Aftermath of bushfire hints at biochar’s true potential

Driving to Dubbo recently I was struck by the vastness of land and also by the huge extent of the recent Sir Ivan bushfire east of Dubbo.  

We passed through kilometres of bushfire ravaged forest and farmlands slowly recovering from the devastating April fires.  In total the fire claimed 55,000 hectares, many buildings and many animals. Thousands of kilometres of fences suffered and are still being rebuilt.  

The trees in particular caught my eye for two reasons. First, the green leaves bravely emerging from the charred sticks of the eucalyptus trees. The ability of the Australian flora to recover from fire is legendary and very peculiar to our trees.  We have all seen the sad end to a pine forest when burnt. Eucalypts on the other hand come back time after time, an evolutionary result of the traditional cool burnings practised over the past millennia by their native custodians.

Unfortunately fires today are much hotter and less frequent than in the distant past and the damage inflicted on native flora is much more devastating.  Second, I was reminded of biochar, and the research and development project we are currently running in China, by the black charring evident on the trees and surviving fence posts.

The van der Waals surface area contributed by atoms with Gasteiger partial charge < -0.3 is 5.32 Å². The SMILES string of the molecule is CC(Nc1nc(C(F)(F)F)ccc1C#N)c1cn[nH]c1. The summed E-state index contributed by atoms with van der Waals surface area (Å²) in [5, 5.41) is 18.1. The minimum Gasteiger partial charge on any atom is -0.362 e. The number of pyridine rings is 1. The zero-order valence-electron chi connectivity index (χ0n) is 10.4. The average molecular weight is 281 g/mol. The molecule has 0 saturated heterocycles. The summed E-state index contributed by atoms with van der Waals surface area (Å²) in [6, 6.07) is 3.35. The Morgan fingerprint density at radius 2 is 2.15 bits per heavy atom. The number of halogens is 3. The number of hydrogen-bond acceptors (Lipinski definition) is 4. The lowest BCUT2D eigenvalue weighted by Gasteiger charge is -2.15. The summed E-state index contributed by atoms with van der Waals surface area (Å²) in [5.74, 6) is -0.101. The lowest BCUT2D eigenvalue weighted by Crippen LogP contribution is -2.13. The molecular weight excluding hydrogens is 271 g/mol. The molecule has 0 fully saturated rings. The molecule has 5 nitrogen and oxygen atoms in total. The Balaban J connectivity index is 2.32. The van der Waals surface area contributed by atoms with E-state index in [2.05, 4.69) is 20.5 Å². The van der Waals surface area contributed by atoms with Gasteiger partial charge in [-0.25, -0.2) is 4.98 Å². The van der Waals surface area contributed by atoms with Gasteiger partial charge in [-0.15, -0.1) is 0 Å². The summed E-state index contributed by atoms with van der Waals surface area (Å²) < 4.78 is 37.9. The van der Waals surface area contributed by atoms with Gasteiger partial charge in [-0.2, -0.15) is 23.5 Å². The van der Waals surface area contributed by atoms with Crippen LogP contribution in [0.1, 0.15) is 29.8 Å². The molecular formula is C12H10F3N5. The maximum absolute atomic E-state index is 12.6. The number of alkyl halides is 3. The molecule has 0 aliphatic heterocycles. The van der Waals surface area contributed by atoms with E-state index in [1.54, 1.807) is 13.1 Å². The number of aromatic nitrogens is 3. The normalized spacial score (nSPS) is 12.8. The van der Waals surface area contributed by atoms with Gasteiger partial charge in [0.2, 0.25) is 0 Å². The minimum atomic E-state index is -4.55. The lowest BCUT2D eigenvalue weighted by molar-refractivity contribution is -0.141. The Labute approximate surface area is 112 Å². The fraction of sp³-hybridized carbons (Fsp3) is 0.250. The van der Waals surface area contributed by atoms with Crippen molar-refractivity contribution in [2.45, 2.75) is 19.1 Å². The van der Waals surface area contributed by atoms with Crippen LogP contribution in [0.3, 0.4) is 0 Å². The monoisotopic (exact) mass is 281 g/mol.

Biochar is formed when biomass (usually wood) is pyrolysed by heating to around 400 degrees in oxygen-starved conditions.

It has many applications including use as a fuel, as a soil amendment to improve soil carbon and microbial activity, and for environmental remediation.  On arrival in Dubbo the wonders of the internet meant that I could participate in a funding review meeting of our biochar soil amendment project as it was being held in China.

Fingers crossed for the funding to be continued into the future.

Professor Tim Roberts is the director of the Tom Farrell Institute for the Environment at the University of Newcastle.